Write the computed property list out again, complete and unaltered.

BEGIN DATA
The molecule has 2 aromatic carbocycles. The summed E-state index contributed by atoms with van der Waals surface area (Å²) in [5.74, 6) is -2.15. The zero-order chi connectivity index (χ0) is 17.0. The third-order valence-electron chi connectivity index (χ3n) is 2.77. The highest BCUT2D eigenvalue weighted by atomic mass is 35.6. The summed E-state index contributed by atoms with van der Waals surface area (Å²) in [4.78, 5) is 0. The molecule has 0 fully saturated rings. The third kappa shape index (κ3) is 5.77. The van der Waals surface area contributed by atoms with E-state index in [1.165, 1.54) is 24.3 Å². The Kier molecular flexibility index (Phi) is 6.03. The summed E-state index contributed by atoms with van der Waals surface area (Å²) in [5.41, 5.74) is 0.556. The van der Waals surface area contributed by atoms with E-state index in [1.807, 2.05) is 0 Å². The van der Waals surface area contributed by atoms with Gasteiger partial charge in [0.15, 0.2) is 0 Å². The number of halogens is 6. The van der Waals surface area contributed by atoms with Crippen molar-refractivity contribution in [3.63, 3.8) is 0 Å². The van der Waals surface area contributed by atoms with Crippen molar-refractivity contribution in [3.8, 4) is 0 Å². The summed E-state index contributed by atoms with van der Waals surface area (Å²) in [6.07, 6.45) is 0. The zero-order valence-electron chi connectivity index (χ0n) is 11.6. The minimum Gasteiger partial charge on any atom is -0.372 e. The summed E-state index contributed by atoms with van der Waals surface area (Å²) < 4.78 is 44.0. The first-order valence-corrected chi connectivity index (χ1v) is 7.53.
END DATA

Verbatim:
The molecule has 2 aromatic carbocycles. The summed E-state index contributed by atoms with van der Waals surface area (Å²) in [5.74, 6) is -2.15. The zero-order chi connectivity index (χ0) is 17.0. The third-order valence-electron chi connectivity index (χ3n) is 2.77. The highest BCUT2D eigenvalue weighted by atomic mass is 35.6. The summed E-state index contributed by atoms with van der Waals surface area (Å²) in [4.78, 5) is 0. The molecule has 0 fully saturated rings. The third kappa shape index (κ3) is 5.77. The van der Waals surface area contributed by atoms with E-state index in [1.165, 1.54) is 24.3 Å². The Kier molecular flexibility index (Phi) is 6.03. The summed E-state index contributed by atoms with van der Waals surface area (Å²) in [5.41, 5.74) is 0.556. The van der Waals surface area contributed by atoms with E-state index in [1.807, 2.05) is 0 Å². The van der Waals surface area contributed by atoms with Gasteiger partial charge in [0.15, 0.2) is 0 Å². The number of halogens is 6. The van der Waals surface area contributed by atoms with Crippen molar-refractivity contribution in [3.63, 3.8) is 0 Å². The van der Waals surface area contributed by atoms with Crippen molar-refractivity contribution in [3.8, 4) is 0 Å². The summed E-state index contributed by atoms with van der Waals surface area (Å²) in [6.07, 6.45) is 0. The zero-order valence-electron chi connectivity index (χ0n) is 11.6. The minimum Gasteiger partial charge on any atom is -0.372 e. The summed E-state index contributed by atoms with van der Waals surface area (Å²) < 4.78 is 44.0. The first-order valence-corrected chi connectivity index (χ1v) is 7.53.